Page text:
There are processes and responsibilities employees have to support their respective claims, including evidence that COVID-19 was indeed acquired in the workplace and not while the employee was engaged otherwise. icare is still working with regulators to determine changes to processes.
Safework Australia
Healthcare workers, other than those prioritised in phase 1a of the national vaccine rollout, include (but are not limited to) those working in hospitals, general practices, pharmacies, allied health, and other healthcare services. These workers are a priority population for vaccination in phase 1b of the rollout strategy.
This organisation’s advice, role and the national vaccine rollout strategy confirms recognition of medical practices as a high priority, thereby deserving serious consideration by employers and employees when deciding to mandate vaccination.
The decision to mandate
As most critical decisions may be subject to case-by-case review, it is advisable to submit such opinions for authorisation by the relevant government authority.
As this process may result in one or several government authorities’ convening to reach an agreed decision, it could delay any proposed, earlier action.
There will still be outstanding decisions for employers to consider the:

  • practicality of moving unvaccinated, including dissenting, staff to a low-risk work environment
  • practicality and cost of requiring regular COVID testing.
If the above options are not practical or possible, it is important to consider what action should be taken in respect of staff who do not wish to be vaccinated – other than those with legitimate reasons. If termination is considered the only option, Unfair Dismissal regulations (Fair Work Act) must be considered.
A recent article published by Nine newspapers quoted Arthur Moses SC, who said there is good reason to think that an employer is within its rights to direct workers whose job requires contact with vulnerable members of the community to get vaccinated.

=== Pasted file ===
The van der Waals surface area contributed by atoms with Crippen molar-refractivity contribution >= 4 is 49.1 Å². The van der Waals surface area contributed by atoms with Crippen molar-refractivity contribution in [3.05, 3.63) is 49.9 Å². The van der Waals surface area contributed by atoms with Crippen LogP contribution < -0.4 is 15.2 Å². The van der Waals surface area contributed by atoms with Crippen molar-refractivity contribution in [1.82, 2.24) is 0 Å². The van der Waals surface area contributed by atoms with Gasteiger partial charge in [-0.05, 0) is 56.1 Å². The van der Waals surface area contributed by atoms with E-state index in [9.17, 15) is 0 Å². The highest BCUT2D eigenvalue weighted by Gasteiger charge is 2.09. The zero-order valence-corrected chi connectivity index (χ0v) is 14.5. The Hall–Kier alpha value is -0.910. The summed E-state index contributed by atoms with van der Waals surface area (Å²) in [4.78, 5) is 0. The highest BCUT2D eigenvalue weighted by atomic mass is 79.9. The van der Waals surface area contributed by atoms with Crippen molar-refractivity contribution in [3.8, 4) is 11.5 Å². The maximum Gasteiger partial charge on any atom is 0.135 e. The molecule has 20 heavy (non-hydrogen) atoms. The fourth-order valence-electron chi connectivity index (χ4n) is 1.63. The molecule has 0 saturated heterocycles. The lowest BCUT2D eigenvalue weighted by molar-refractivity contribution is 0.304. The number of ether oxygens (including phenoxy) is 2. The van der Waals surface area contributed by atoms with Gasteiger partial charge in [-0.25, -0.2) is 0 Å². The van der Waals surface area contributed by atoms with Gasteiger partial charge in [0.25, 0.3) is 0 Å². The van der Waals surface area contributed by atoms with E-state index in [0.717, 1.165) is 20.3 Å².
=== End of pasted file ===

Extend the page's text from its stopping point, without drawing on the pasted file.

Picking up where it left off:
He also stated ‘there is a term implied in law in every contract of employment requiring an employee to obey the “lawful and reasonable directions” of their employer’.
The Fair Work Ombudsman has also updated relevant guidelines, ranking industries into four tiers, with Tier 2 being employees who interact with vulnerable people, such as healthcare and aged care workers).
The guidelines state it is ‘unlikely to be reasonable’ to make Tier 4 workers (minimal face-to-face interaction) get vaccinated, which further suggests it may be ‘likely to be reasonable’ to mandate vaccination for Tier 2 employees. 
Mr Moses suggested relevant factors for employers making the decision include:
  • whether a workplace is open plan
  • the number of employees working in the space and whether they are required to work in proximity to one another
  • whether the job would expose unvaccinated employees to many people
  • health and safety laws that require employers to ensure health and safety conditions for employees.
If an employee refuses to be vaccinated, you might want to consider whether they can be moved so they have less exposure to other people and whether you should require them to provide regular negative COVID test results. 
If that is not practical or possible and you feel you have to let the employee go in order to protect your workplace and the people entering it, seek legal advice on unfair dismissal/anti-discrimination action that you may be exposed to prior to terminating staff.
Karen Crouch is Managing Director of Health Practice Creations Group.
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Dr Campbell Robert Crilly   19/08/2021 3:00:57 PM

I understand that an employee may refuse vaccination. As an employer I have a duty of care to vaccinated staff and also clients who attend the practice for treatment. It is not unreasonable the unvaccinated staff be required to wear a mask at all times and be required to undergo daily screening and regular covid -19 testing. They may be required to work in low contact roles if possible.